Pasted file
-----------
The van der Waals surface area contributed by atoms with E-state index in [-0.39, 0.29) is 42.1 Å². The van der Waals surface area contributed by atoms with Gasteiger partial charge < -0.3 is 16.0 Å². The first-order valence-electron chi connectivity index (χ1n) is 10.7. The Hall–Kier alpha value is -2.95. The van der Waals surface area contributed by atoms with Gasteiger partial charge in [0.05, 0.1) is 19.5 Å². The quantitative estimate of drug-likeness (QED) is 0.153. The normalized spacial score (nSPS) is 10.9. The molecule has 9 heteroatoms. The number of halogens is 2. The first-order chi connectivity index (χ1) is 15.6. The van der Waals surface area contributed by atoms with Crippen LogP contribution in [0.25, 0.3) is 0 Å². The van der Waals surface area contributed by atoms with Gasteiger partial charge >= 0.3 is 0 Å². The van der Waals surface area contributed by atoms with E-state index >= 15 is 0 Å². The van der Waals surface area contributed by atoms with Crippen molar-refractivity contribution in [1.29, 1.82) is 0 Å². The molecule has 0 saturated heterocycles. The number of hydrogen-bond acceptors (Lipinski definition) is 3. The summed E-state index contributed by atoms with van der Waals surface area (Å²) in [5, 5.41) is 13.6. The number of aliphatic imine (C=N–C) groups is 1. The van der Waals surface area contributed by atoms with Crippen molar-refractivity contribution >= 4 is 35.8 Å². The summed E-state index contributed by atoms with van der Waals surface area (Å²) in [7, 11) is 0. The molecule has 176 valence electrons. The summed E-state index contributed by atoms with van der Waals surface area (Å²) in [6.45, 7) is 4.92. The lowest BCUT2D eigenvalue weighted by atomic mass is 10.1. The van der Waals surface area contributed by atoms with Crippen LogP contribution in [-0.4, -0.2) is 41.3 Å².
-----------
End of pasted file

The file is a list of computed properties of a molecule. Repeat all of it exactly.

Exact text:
The van der Waals surface area contributed by atoms with E-state index in [-0.39, 0.29) is 42.1 Å². The van der Waals surface area contributed by atoms with Gasteiger partial charge < -0.3 is 16.0 Å². The first-order valence-electron chi connectivity index (χ1n) is 10.7. The Hall–Kier alpha value is -2.95. The van der Waals surface area contributed by atoms with Gasteiger partial charge in [0.05, 0.1) is 19.5 Å². The quantitative estimate of drug-likeness (QED) is 0.153. The normalized spacial score (nSPS) is 10.9. The molecule has 9 heteroatoms. The number of halogens is 2. The first-order chi connectivity index (χ1) is 15.6. The van der Waals surface area contributed by atoms with Crippen LogP contribution in [0.25, 0.3) is 0 Å². The van der Waals surface area contributed by atoms with Gasteiger partial charge >= 0.3 is 0 Å². The van der Waals surface area contributed by atoms with E-state index >= 15 is 0 Å². The van der Waals surface area contributed by atoms with Crippen molar-refractivity contribution in [1.29, 1.82) is 0 Å². The molecule has 0 saturated heterocycles. The number of hydrogen-bond acceptors (Lipinski definition) is 3. The summed E-state index contributed by atoms with van der Waals surface area (Å²) in [5, 5.41) is 13.6. The number of aliphatic imine (C=N–C) groups is 1. The van der Waals surface area contributed by atoms with Crippen molar-refractivity contribution >= 4 is 35.8 Å². The summed E-state index contributed by atoms with van der Waals surface area (Å²) in [7, 11) is 0. The molecule has 176 valence electrons. The summed E-state index contributed by atoms with van der Waals surface area (Å²) in [6.45, 7) is 4.92. The lowest BCUT2D eigenvalue weighted by atomic mass is 10.1. The van der Waals surface area contributed by atoms with Crippen LogP contribution in [-0.4, -0.2) is 41.3 Å².